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Kunsthal Charlottenborg announces new exhibitions

Kunsthal Charlottenborg presents four solo exhibitions by internationally renowned artists: Silke Otto-Knapp, Sora Kim and Karl Holmqvist and the deceased Swedish painter Carl Fredrik Hill, four artists whose artistic production is mutually interrelated—both through their choices of materials and design, and thematically. On view 20 September–17 November 2013.

Carl Fredrik Hill (1849-1911), Untitled (landscape). Drawing, crayon on paper. Photo: Jenny Thornell / Malmö Art Museum. © Carl Fredrik Hill
Carl Fredrik Hill (1849-1911), Untitled (landscape). Drawing, crayon on paper. Photo: Jenny Thornell / Malmö Art Museum. © Carl Fredrik Hill
Carl Fredrik Hill (1849-1911, Sweden): Although Carl Fredrik Hill is one of Sweden’s most renowned painters, this is the first time since 1973 that a large exhibition has been devoted to Hill in Denmark. Nature is a recurrent theme for Hill: Tranquil, beautiful landscapes with perfected details and harmonious colours. At the age of 28, he suffered a psychosis that changed his practice significantly. In subsequent periods Hill was marked by a schizophrenic mind, and this finds an almost direct reflection in his choice of subject, which begins to involve abstractions and crowds, with a special focus on existential turbulence and the duel between calm and chaos.

In the exhibition Hill Hill Hill Hill Hill, which consists of 97 drawings and a single painting, one room is dedicated to drawings of chaotic human bodies, one to nature drawings, and the last to the painting Det ensamma trädet (The Lonely Tree) from 1878. The exhibition has been created in close collaboration with Malmö Art Museum, which holds the largest and most unique collection of works by Carl Fredrik Hill, and from where the works have been selected and loaned.

Karl Holmqvist (b. 1964, Sweden): Karl Holmqvist works with words. Via words in books, in performances, on posters and in sounds, he examines the meaning formation, origins and usage of words. He has been doing this for almost twenty years under the slogan, mantra and challenge Give Poetry a Try, which on the occasion of this exhibition has become Give Posters a Try.

A gigantic hanging of 71 different black and white posters forms the focal point of the Holmqvist exhibition, which is situated in the large central hall of the South Wing. The posters have been pasted onto the walls from floor to ceiling, like a flickering black and white wallpaper in words and images. The exhibition also includes three video works: I’M WITH YOU IN ROCKLAND (2005), I’LL MAKE THE WORLD EXPLODE (2008) and A IS FOR A-R-A-K-A-W-A (2012).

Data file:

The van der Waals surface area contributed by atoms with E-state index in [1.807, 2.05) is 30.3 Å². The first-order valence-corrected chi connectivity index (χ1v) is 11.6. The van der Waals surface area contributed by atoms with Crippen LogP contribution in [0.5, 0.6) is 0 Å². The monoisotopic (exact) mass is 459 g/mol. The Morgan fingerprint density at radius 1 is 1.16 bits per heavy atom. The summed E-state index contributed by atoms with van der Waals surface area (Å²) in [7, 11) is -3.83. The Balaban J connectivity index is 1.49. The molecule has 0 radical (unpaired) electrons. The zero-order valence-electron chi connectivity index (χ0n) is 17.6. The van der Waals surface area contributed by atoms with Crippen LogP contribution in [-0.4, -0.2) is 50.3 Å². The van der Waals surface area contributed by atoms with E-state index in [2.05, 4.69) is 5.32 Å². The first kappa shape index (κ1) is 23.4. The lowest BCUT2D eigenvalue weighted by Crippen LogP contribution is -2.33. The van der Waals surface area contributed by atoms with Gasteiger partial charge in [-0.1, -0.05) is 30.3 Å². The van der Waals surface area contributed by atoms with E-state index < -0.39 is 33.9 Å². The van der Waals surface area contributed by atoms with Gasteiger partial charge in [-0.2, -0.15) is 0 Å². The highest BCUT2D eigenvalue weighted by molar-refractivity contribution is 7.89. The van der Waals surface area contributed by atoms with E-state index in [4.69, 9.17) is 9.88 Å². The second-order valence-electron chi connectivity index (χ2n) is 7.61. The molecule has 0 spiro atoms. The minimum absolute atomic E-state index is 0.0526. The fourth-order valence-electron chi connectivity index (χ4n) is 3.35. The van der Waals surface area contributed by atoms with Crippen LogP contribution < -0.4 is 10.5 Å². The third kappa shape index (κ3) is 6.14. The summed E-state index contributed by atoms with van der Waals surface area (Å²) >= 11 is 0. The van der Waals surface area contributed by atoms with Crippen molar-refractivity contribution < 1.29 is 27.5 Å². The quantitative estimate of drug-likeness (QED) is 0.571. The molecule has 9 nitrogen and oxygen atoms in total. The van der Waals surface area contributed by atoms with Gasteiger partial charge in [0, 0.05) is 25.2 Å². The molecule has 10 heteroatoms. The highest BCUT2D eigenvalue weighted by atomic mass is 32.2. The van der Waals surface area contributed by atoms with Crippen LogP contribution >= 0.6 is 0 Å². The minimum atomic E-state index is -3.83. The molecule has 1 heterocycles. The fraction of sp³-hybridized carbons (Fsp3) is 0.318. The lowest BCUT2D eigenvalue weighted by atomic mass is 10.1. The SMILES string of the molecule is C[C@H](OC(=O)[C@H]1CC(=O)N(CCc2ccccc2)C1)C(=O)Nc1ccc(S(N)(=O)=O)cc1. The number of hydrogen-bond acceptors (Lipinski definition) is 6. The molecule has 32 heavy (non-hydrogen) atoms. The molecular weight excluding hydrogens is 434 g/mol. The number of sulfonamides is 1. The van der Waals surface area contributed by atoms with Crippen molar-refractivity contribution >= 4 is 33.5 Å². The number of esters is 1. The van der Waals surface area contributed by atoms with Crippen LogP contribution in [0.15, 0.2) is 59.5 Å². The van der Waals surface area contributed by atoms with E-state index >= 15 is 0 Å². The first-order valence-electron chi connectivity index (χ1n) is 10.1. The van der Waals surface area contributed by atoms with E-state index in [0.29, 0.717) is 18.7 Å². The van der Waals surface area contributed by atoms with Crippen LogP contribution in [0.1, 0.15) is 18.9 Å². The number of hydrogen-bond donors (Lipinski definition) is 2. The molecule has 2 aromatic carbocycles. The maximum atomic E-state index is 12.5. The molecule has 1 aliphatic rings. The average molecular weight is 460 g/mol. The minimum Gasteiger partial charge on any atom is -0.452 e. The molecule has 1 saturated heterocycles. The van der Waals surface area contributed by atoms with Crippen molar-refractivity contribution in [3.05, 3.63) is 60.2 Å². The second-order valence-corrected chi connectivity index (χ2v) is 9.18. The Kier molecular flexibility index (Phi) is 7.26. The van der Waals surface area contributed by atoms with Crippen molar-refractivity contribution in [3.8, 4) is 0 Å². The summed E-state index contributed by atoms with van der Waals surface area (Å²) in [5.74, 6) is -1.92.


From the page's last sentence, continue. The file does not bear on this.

Sora Kim (b. 1965, Korea): Sora Kim’s practice is diverse, with a conceptual approach to video, installation and performance. She examines the cultural and natural encodings of human (bodily) expression and behaviour, and through her ​​works, she encourages reflection on the way people act and interact in given surroundings. The expression is minimalist, with subtle shifts in the familiar, and spatial experiences that build upon resonance and timbre—the invisibly sensuous.

The exhibition Three Foot Walking includes three new, site-specific commissions specially produced by Sora Kim for Charlottenborg. Exhibition supported by Art Council Korea.

Silke Otto-Knapp (b. 1970, Germany): Silke Otto-Knapp’s paintings are characterised by graphic lines and opaque surfaces with staged representations of figures and landscapes. The exhibition Geography and Plays displays a selection of these works, which could be regarded as entering into a dialogue with Hill Hill Hill Hill Hill.

Silke Otto-Knapp works with watercolours on canvas in an almost monochromatic spectrum: a choice of materials that allows the building up of the complex, semi-transparent, layered surfaces that characterise her landscapes. Based on documentation of performances by for instance the Ballet Russes in the 1920s, the Judson Dance Theatre in the 1960s or contemporary choreographers, Silke Otto-Knapp has also painted formations and tableaus formed by the bodies of the choreographed dancers. The monumentality and formalised ritual of the choreography is translated into almost abstract elements that create a contrast to the otherwise fragile expression.

Kunsthal Charlottenborg
Nyhavn 2
1051 Copenhagen K